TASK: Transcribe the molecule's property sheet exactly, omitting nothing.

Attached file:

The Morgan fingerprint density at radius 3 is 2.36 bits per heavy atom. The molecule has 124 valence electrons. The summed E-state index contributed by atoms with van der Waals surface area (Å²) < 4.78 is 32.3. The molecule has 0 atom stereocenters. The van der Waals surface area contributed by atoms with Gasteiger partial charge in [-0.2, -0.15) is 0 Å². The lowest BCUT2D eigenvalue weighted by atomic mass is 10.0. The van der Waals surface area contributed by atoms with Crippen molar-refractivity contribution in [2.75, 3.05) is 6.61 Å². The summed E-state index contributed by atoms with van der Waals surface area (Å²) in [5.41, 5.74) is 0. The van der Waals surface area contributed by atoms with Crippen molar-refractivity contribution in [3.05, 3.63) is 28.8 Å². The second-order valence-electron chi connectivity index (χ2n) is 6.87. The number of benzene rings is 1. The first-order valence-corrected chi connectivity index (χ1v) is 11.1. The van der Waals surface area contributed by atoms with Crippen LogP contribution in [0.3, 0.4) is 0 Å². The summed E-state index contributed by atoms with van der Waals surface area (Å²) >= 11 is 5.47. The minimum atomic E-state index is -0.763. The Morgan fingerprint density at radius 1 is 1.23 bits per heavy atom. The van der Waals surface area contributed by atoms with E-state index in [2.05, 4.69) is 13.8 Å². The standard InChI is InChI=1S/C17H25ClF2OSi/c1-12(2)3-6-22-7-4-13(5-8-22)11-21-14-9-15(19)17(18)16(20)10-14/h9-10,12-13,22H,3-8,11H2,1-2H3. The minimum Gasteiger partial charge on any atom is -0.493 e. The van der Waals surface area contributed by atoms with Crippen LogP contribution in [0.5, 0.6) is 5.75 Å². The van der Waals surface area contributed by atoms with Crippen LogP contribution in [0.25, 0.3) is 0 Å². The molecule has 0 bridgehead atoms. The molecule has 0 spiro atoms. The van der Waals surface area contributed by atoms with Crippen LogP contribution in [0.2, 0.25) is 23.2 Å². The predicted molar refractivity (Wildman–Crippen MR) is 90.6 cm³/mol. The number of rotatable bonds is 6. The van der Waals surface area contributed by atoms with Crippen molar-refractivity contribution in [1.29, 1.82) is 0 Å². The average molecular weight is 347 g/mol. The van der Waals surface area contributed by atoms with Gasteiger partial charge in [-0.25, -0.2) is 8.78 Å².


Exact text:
The Morgan fingerprint density at radius 3 is 2.36 bits per heavy atom. The molecule has 124 valence electrons. The summed E-state index contributed by atoms with van der Waals surface area (Å²) < 4.78 is 32.3. The molecule has 0 atom stereocenters. The van der Waals surface area contributed by atoms with Gasteiger partial charge in [-0.2, -0.15) is 0 Å². The lowest BCUT2D eigenvalue weighted by atomic mass is 10.0. The van der Waals surface area contributed by atoms with Crippen molar-refractivity contribution in [2.75, 3.05) is 6.61 Å². The summed E-state index contributed by atoms with van der Waals surface area (Å²) in [5.41, 5.74) is 0. The van der Waals surface area contributed by atoms with Crippen molar-refractivity contribution in [3.05, 3.63) is 28.8 Å². The second-order valence-electron chi connectivity index (χ2n) is 6.87. The number of benzene rings is 1. The first-order valence-corrected chi connectivity index (χ1v) is 11.1. The van der Waals surface area contributed by atoms with Crippen LogP contribution in [0.3, 0.4) is 0 Å². The summed E-state index contributed by atoms with van der Waals surface area (Å²) >= 11 is 5.47. The minimum atomic E-state index is -0.763. The Morgan fingerprint density at radius 1 is 1.23 bits per heavy atom. The van der Waals surface area contributed by atoms with E-state index in [2.05, 4.69) is 13.8 Å². The standard InChI is InChI=1S/C17H25ClF2OSi/c1-12(2)3-6-22-7-4-13(5-8-22)11-21-14-9-15(19)17(18)16(20)10-14/h9-10,12-13,22H,3-8,11H2,1-2H3. The minimum Gasteiger partial charge on any atom is -0.493 e. The van der Waals surface area contributed by atoms with Crippen LogP contribution in [0.5, 0.6) is 5.75 Å². The van der Waals surface area contributed by atoms with Crippen LogP contribution in [0.25, 0.3) is 0 Å². The molecule has 0 bridgehead atoms. The molecule has 0 spiro atoms. The van der Waals surface area contributed by atoms with Crippen LogP contribution in [0.2, 0.25) is 23.2 Å². The predicted molar refractivity (Wildman–Crippen MR) is 90.6 cm³/mol. The number of rotatable bonds is 6. The van der Waals surface area contributed by atoms with Crippen molar-refractivity contribution in [1.29, 1.82) is 0 Å². The average molecular weight is 347 g/mol. The van der Waals surface area contributed by atoms with Gasteiger partial charge in [-0.25, -0.2) is 8.78 Å².